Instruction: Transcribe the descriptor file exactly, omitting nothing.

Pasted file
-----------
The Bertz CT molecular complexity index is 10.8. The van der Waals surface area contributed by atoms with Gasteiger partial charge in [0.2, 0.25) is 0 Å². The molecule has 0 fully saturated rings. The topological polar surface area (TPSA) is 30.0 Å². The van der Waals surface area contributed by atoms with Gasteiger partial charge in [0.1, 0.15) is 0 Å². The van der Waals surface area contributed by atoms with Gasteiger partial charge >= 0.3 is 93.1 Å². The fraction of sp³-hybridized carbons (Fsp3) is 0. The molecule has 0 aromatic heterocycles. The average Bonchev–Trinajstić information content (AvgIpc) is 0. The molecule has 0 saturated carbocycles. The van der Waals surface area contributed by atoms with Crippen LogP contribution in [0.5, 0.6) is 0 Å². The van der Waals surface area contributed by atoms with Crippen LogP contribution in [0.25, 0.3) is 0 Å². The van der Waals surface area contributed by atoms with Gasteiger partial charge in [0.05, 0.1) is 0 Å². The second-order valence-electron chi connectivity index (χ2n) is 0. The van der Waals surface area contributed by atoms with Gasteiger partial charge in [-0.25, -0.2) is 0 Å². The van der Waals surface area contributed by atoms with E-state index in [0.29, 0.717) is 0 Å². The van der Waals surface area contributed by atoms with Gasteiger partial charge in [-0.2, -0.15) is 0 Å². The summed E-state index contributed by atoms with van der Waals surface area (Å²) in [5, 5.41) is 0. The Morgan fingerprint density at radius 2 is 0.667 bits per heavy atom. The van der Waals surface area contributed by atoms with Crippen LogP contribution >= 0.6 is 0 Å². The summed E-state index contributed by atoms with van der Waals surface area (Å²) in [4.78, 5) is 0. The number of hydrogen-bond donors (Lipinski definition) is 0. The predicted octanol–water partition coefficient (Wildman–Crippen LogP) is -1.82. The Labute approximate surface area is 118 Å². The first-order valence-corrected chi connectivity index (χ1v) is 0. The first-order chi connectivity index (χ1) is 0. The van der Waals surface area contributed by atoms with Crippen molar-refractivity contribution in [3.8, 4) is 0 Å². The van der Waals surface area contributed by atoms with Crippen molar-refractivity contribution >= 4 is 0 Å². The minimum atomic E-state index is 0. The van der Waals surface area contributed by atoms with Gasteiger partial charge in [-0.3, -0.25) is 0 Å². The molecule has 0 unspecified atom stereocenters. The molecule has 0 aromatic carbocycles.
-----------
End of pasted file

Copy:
The Bertz CT molecular complexity index is 10.8. The van der Waals surface area contributed by atoms with Gasteiger partial charge in [0.2, 0.25) is 0 Å². The molecule has 0 fully saturated rings. The topological polar surface area (TPSA) is 30.0 Å². The van der Waals surface area contributed by atoms with Gasteiger partial charge in [0.1, 0.15) is 0 Å². The van der Waals surface area contributed by atoms with Gasteiger partial charge >= 0.3 is 93.1 Å². The fraction of sp³-hybridized carbons (Fsp3) is 0. The molecule has 0 aromatic heterocycles. The average Bonchev–Trinajstić information content (AvgIpc) is 0. The molecule has 0 saturated carbocycles. The van der Waals surface area contributed by atoms with Crippen LogP contribution in [0.5, 0.6) is 0 Å². The van der Waals surface area contributed by atoms with Crippen LogP contribution in [0.25, 0.3) is 0 Å². The van der Waals surface area contributed by atoms with Gasteiger partial charge in [0.05, 0.1) is 0 Å². The second-order valence-electron chi connectivity index (χ2n) is 0. The van der Waals surface area contributed by atoms with Gasteiger partial charge in [-0.25, -0.2) is 0 Å². The van der Waals surface area contributed by atoms with E-state index in [0.29, 0.717) is 0 Å². The van der Waals surface area contributed by atoms with Gasteiger partial charge in [-0.2, -0.15) is 0 Å². The summed E-state index contributed by atoms with van der Waals surface area (Å²) in [5, 5.41) is 0. The Morgan fingerprint density at radius 2 is 0.667 bits per heavy atom. The van der Waals surface area contributed by atoms with Crippen LogP contribution >= 0.6 is 0 Å². The summed E-state index contributed by atoms with van der Waals surface area (Å²) in [4.78, 5) is 0. The number of hydrogen-bond donors (Lipinski definition) is 0. The predicted octanol–water partition coefficient (Wildman–Crippen LogP) is -1.82. The Labute approximate surface area is 118 Å². The first-order valence-corrected chi connectivity index (χ1v) is 0. The first-order chi connectivity index (χ1) is 0. The van der Waals surface area contributed by atoms with Crippen molar-refractivity contribution in [3.8, 4) is 0 Å². The van der Waals surface area contributed by atoms with Crippen molar-refractivity contribution >= 4 is 0 Å². The minimum atomic E-state index is 0. The van der Waals surface area contributed by atoms with Gasteiger partial charge in [-0.3, -0.25) is 0 Å². The molecule has 0 unspecified atom stereocenters. The molecule has 0 aromatic carbocycles.